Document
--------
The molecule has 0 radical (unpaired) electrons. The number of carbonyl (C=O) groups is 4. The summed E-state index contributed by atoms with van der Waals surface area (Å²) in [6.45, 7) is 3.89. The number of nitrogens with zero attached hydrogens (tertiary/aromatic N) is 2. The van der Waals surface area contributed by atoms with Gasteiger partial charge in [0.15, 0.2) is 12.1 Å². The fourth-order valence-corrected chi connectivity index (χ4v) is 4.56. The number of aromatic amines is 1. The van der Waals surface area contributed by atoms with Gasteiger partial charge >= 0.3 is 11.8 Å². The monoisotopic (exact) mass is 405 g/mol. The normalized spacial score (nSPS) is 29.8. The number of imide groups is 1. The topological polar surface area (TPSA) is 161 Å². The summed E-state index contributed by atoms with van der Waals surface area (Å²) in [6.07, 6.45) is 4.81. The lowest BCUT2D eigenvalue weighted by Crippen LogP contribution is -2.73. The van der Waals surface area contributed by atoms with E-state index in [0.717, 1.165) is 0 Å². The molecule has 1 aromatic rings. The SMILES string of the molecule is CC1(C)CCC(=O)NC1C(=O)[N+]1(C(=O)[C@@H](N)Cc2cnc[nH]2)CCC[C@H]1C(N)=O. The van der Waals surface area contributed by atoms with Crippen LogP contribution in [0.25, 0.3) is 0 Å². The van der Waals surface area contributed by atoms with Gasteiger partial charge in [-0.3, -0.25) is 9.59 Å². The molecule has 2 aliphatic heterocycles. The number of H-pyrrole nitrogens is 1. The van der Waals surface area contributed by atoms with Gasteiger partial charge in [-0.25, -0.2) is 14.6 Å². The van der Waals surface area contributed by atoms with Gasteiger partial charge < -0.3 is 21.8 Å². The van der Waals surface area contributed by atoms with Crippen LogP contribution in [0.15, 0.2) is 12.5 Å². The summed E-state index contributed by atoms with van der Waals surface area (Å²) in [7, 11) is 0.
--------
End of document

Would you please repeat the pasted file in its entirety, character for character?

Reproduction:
The molecule has 0 radical (unpaired) electrons. The number of carbonyl (C=O) groups is 4. The summed E-state index contributed by atoms with van der Waals surface area (Å²) in [6.45, 7) is 3.89. The number of nitrogens with zero attached hydrogens (tertiary/aromatic N) is 2. The van der Waals surface area contributed by atoms with Gasteiger partial charge in [0.15, 0.2) is 12.1 Å². The fourth-order valence-corrected chi connectivity index (χ4v) is 4.56. The number of aromatic amines is 1. The van der Waals surface area contributed by atoms with Gasteiger partial charge >= 0.3 is 11.8 Å². The monoisotopic (exact) mass is 405 g/mol. The normalized spacial score (nSPS) is 29.8. The number of imide groups is 1. The topological polar surface area (TPSA) is 161 Å². The summed E-state index contributed by atoms with van der Waals surface area (Å²) in [6.07, 6.45) is 4.81. The lowest BCUT2D eigenvalue weighted by Crippen LogP contribution is -2.73. The van der Waals surface area contributed by atoms with E-state index in [0.717, 1.165) is 0 Å². The molecule has 1 aromatic rings. The SMILES string of the molecule is CC1(C)CCC(=O)NC1C(=O)[N+]1(C(=O)[C@@H](N)Cc2cnc[nH]2)CCC[C@H]1C(N)=O. The van der Waals surface area contributed by atoms with Crippen LogP contribution in [0.25, 0.3) is 0 Å². The van der Waals surface area contributed by atoms with Gasteiger partial charge in [-0.3, -0.25) is 9.59 Å². The molecule has 2 aliphatic heterocycles. The number of H-pyrrole nitrogens is 1. The van der Waals surface area contributed by atoms with Gasteiger partial charge in [-0.25, -0.2) is 14.6 Å². The van der Waals surface area contributed by atoms with Gasteiger partial charge < -0.3 is 21.8 Å². The van der Waals surface area contributed by atoms with Crippen LogP contribution in [0.15, 0.2) is 12.5 Å². The summed E-state index contributed by atoms with van der Waals surface area (Å²) in [7, 11) is 0.